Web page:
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In the approximately 20 years since the 1988 publication of Volume 14, Forming and Forging, of the 9th Edition Metals Handbook series (renamed the ASM Handbook series in 1991), metalworking practice has seen a number of notable advances with regard to development of:

  • New processes that include a number of novel techniques such as advanced roll forming methods, equal-channel angular extrusion, and incremental forging.

  • Processes for new materials such as structural-intermetallic alloys and discontinuously-reinforced metal-matrix composites (MMCs) including dramatic approaches for the bulk forming of aluminide-based intermetallic materials and the utilization of commercial scale bulk forming for aluminum-alloy MMCs and, to a lesser extent, titanium-alloy MMCs.

  • Improved microstructural control via specialized thermomechanical processing (TMP) of ferrous and nonferrous alloys with recent advances that include: TMP of ferrous alloys to produce carbide-free steels with bainitic microstructures and TMP of nickel-base superalloys to improve damage tolerance or creep resistance in service by techniques that produce a uniform intermediate grain size (ASTM ∼6) or a graded microstructure.

  • Advanced tools for predicting microstructure evolution based on phenomenological models (predicting, for example, the evolution of recrystallized volume fraction and recrystallized grain size that evolve during hot deformation) and mechanistic models that incorporate deterministic and statistical aspects to varying degrees and seek to quantify the specific mechanism underlying microstructure changes.

  • Advanced tools for predicting texture evolution based on models for the prediction of either deformation textures or recrystallization/transformation textures.

  • Advanced modeling and optimization techniques using powerful and inexpensive computer hardware and software that have resulted in a revolution in the design of bulk-forming processes.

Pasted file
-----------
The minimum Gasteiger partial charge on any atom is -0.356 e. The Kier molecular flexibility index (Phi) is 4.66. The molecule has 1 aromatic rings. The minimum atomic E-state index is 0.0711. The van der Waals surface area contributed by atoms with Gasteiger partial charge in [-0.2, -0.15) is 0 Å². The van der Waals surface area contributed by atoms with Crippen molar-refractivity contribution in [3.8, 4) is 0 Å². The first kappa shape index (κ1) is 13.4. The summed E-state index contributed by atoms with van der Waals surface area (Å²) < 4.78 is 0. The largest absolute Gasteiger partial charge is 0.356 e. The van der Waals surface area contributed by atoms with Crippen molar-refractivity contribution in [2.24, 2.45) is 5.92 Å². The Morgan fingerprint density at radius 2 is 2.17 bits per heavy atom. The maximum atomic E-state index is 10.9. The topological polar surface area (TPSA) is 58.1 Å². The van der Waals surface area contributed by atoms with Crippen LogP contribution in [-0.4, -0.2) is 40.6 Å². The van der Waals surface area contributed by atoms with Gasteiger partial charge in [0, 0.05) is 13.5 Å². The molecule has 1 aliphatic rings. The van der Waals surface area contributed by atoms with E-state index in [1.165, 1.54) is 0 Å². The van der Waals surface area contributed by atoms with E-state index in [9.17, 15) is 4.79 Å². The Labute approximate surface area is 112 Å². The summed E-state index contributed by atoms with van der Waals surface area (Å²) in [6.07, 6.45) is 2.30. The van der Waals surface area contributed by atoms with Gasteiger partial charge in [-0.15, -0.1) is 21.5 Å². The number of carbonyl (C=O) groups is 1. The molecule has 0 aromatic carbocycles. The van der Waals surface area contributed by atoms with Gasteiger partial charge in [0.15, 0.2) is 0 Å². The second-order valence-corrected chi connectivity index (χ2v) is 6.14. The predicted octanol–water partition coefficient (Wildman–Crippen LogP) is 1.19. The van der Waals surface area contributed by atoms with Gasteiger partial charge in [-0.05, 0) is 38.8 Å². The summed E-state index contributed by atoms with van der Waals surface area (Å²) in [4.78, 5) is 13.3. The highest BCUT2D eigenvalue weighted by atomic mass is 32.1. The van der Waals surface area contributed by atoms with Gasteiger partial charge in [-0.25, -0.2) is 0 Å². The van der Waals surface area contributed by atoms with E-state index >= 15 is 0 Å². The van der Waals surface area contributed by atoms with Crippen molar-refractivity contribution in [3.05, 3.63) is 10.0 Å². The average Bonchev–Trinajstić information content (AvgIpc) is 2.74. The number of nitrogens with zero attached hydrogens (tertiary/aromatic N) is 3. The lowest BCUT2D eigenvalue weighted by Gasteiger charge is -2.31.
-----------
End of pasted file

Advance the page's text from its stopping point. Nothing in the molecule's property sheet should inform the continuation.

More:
These developments are briefly described in the article “Introduction to Bulk-Forming Processes” with more detailed articles covering each of these new developments. This edition also includes a new section “Forging Design” with detailed forging examples from past work published in an ASM Forging Design Handbook.

In addition, content from the 1988 edition has been split into a two-volume set. This volume focuses on bulk-working operations that include primary operations, in which cast products or consolidated powder billets are worked into mill shapes (such as bar, plate, tube, sheet, wire), and secondary operations in which mill products are further formed into finished products by hot forging, cold forging, drawing, extrusion, etc. The companion Volume 14B focuses on sheet forming, which has several characteristics that distinguish it from bulk working; for example, sheet formability includes different criteria such as springback and the resistance of a sheet material to thinning. In addition, sheet-forming operations typically involve large changes in shape (e.g., cup forming from a flat blank) without a significant change in the sheet thickness, whereas bulk-forming operations typically involve large changes in cross-sectional area (e.g., round bar extrusion or flat rolling) and may be accompanied by large changes in shape (e.g., impression die forging or shape rolling).

S.L. Semiatin
Volume Editor

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